The germ of this vision of the Orient Mr. Said finds in the first encounters of Western Europe with the world of Islam: the struggle for control of the Mediterranean basin caused a recurrent trauma in the Western mind, and it could only be controlled by trying to explain Islam in familiar terms, as a false revelation or a Christian heresy. Then, in the second half of the eighteenth century, structures of thought inherited from the past were “secularized, redisposed and reformed”: under the influence of a new kind of intellectual curiosity and the expansion of European power, the image of the Muslim enemy turned into the modern image of the “Oriental.” There appeared the first modern “Orientalists,” the Frenchman Anquetil-Duperron, who discovered and translated Avestan texts, and the Englishman Sir William Jones, who translated Sanskrit poetry and studied Hindu laws, and who “before he left England for India in 1783…was already a master of Arabic, Hebrew, and Persian.” Jones was particularly important because his career was bound up with the first effective and permanent rule of Europeans over an Oriental society, that of the East India Company in Bengal; in his life and work, the link between political domination and the urge to understand becomes explicit.

A generation later there came a European incursion into the heart of the Muslim Orient. The French occupation of Egypt in 1798 was not only an incident in the revolutionary wars, it was a movement of the imagination. Bonaparte had read the Comte de Volney’s Voyage en Egypte et en Syrie and other writings about Egypt, and they helped to shape his actions there: he was conscious of forty centuries looking down on him and his soldiers: he thought of himself as coming to bring back life to a lifeless world, and the scholars and scientists who went with him carried out the first systematic appropriation of an Oriental society and culture.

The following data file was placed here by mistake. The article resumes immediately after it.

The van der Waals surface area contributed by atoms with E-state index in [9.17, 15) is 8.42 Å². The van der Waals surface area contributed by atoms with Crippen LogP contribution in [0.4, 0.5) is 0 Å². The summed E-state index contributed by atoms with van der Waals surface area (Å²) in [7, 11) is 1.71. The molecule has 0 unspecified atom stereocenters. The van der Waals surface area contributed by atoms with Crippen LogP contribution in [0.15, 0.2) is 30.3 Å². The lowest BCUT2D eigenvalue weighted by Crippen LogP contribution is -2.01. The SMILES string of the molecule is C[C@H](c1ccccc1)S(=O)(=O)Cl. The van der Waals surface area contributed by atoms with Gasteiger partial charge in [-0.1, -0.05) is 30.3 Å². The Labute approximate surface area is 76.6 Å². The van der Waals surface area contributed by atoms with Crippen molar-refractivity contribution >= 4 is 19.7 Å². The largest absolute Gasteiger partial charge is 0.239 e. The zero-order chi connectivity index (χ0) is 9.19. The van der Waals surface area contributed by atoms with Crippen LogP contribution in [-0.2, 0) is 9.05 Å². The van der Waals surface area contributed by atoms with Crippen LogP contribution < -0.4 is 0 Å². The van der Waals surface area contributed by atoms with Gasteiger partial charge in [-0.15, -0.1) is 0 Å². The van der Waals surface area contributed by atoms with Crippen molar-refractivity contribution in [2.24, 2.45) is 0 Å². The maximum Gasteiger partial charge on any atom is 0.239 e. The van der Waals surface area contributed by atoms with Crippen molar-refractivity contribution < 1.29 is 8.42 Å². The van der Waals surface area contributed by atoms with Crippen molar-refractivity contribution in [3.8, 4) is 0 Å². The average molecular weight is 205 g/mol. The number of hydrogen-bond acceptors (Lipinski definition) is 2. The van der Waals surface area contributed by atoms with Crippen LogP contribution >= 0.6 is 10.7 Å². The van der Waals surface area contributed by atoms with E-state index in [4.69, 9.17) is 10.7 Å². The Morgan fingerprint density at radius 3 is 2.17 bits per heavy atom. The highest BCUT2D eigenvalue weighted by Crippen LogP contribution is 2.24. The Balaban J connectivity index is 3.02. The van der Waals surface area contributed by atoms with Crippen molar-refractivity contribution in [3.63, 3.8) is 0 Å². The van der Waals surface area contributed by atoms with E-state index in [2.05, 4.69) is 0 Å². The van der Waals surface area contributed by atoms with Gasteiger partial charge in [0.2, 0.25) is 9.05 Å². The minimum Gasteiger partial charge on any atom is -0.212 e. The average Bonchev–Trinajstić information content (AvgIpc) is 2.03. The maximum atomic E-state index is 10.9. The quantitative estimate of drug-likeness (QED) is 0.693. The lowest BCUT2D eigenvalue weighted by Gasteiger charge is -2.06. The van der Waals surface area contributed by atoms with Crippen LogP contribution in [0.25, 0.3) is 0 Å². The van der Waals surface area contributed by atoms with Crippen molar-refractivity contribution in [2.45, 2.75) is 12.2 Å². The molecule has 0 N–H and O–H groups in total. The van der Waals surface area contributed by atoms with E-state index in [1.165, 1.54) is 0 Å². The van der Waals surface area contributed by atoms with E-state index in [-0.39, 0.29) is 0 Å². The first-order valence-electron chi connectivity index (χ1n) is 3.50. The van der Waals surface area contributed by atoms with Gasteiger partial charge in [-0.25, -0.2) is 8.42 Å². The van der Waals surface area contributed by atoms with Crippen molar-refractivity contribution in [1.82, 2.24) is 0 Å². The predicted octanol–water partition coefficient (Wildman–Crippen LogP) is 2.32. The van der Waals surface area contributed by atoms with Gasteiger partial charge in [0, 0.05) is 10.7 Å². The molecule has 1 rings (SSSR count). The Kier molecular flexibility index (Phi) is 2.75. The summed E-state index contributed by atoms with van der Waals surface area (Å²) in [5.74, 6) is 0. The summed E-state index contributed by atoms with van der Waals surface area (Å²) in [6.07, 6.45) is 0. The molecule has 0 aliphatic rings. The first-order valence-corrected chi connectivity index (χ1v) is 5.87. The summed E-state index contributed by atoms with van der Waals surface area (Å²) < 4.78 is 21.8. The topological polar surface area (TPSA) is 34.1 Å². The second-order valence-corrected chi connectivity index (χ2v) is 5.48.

The French expedition perhaps did more for the “imaginative geography” of the Orient than for the real Egypt. To represent the Orient intellectually and imaginatively, to dominate it and bring it back to life: these endeavors were to create the Orientalist “field” during the next seventy years or so. Scholars discovered, edited, extracted, translated, and interpreted texts: at first an individual effort, their work was later codified and embodied in institutions and traditions. Mr. Said is mainly concerned with two of the traditions, the French which begins with Silvestre de Sacy, author of works on grammar and an Arabic anthology, and the English which goes back to Edward William Lane, lexicographer, translator of the Arabian Nights, and author of a work still widely read, An Account of the Manners and Customs of the Modern Egyptians.